The Story Behind the Houseplant

The Story Behind the Houseplant

The Story Behind the Houseplant

I write articles for Michigan Gardener and Michigan Gardening magazines. Of course, my Mom is proud of me, and tells everyone she knows. (It’s nice to have a cheering section.) Her friend Lorna reads my articles and asked my Mom if the next time I came up to visit, I would like to come see her Christmas cactus. I said, “Yes, please.” Today my Mom and I went to visit her and I was blown away by the size of not only her Christmas cactus, but  also her Easter cactus and her two Hoyas. She told me she received a peice of the Christmas cactus from her mother-in-law in 1956 after her wedding. She said I was more than welcome to come see it in bloom next time I’m up north. I can’t wait!

The Easter cactus, Rhipsalidopsis gaertneri, is also huge and old. I had my Grandmother’s, which unfortunately died this year.

Her Hoya carnosa compacta or Hindu rope plant is huge but hasn’t flowered for her. I think it needs more light and she needs to move it to a brighter location for it to bloom.
The other Hoya she has is, as far as I can tell, Hoya memoria, formerly Hoya gracilis. She also received this plant from her mother-in-law and estimates it is approximately 54 years old. It hangs in her kitchen nook area near a north window and about 8 feet from an east window. It blooms reliably for her. I was amazed it blooms with only that amount of light.
I saw one like this in a hobby shop in Tecumseh, Michigan and the owner gave me a cutting. I also had a customer bring in one of these to our nursery to have me repot it. It had been in the same pot since the early 1960’s. I couldn’t believe it! It was in a McCoy pot from that era, though, so it made sense.

The pot had so much salt buildup from fertilizer, the first thing I did was clean the pot with vinegar to get the crud off.

The poor plant was very rootbound and soil was very scarce. The owner thought it needed a bigger pot, but as hoya like to be rootbound (they flower better that way) I decided to put it back in the same container with some fresh soil.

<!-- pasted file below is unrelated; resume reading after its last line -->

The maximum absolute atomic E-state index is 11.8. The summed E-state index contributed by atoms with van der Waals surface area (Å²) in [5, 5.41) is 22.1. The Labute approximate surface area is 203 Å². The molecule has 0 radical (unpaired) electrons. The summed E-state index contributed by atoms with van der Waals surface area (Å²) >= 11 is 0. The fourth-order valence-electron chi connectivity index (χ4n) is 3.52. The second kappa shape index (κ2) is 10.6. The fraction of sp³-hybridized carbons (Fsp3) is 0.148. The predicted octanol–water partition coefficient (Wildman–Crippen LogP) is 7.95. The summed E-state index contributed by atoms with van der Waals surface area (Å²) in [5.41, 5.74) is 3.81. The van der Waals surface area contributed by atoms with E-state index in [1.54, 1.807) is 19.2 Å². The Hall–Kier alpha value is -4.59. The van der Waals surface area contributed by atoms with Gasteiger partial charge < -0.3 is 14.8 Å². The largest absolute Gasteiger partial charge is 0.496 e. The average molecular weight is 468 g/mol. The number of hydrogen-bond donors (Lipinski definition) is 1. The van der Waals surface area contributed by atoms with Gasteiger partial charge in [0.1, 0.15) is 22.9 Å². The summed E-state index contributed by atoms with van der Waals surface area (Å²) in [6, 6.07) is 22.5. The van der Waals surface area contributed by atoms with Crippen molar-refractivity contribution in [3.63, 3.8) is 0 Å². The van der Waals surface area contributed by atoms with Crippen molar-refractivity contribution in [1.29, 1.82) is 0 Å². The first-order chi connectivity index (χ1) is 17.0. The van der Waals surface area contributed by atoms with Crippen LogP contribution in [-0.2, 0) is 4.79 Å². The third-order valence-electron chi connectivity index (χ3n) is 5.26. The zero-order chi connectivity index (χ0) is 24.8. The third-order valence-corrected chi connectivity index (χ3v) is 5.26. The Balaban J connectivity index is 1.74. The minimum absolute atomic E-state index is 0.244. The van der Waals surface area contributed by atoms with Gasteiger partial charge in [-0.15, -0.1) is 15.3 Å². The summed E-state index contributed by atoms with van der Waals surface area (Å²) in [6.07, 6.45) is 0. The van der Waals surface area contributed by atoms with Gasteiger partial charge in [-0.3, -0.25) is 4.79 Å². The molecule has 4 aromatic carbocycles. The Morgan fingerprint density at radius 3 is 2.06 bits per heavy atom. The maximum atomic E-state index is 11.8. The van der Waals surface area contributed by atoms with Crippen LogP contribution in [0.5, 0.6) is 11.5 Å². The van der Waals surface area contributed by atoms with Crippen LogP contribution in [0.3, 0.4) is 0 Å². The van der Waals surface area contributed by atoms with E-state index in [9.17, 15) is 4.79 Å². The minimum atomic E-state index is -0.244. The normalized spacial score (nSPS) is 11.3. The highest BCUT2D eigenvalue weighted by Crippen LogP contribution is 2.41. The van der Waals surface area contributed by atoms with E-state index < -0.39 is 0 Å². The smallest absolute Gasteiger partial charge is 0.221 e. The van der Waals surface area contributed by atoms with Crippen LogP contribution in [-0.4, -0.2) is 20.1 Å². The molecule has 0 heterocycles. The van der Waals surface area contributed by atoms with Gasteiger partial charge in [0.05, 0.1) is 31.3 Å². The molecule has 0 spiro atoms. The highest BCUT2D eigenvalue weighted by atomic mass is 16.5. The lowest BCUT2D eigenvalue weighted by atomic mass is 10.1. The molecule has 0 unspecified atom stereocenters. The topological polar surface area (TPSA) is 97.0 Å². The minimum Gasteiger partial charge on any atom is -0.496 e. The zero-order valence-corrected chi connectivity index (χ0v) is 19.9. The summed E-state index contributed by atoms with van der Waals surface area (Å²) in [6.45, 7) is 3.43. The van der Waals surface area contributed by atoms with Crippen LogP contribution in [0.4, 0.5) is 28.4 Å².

I love the speckled leaves of this Hoya! I have started new plants from cuttings the customer and the hobby shop owner gave me. I can’t wait for mine to get big enough to flower.

I love it when I am privileged to help people with their houseplants, most especially when they trust me with plants that have been in their family for years. I have to admit, though, I do get nervous handling these special plants.  I have some sentimental plants, as well, that I would hate to lose. If you have a plant that has been in your family for years and is now your responsibility, please share it with me in the comments. I love the stories!

8 Responses to "The Story Behind the Houseplant"

  • What a great post! Although I don’t have any of my grandmother’s plants, I spent years searching for the plants she always had including eyelash begonias, Christmas cactus, haworthia, and hoya. I now have over 70 houseplants and wish I knew young people who shared my love of these plants so I could share and pass them on. I couldn’t imagine living without these treasured plants in my home. Thanks for a great blog.

  • All beautiful! family plants are the best, and so are ones that are given at funerals – never quite understand that practice, but I love it anyway because then I automatically associate that plant with that loved one who has died. Maybe that’s the point.

  • I have the sansevieria that my grandmother had. I’m 68 yrs old. I have a jade from marriage date in 1970.

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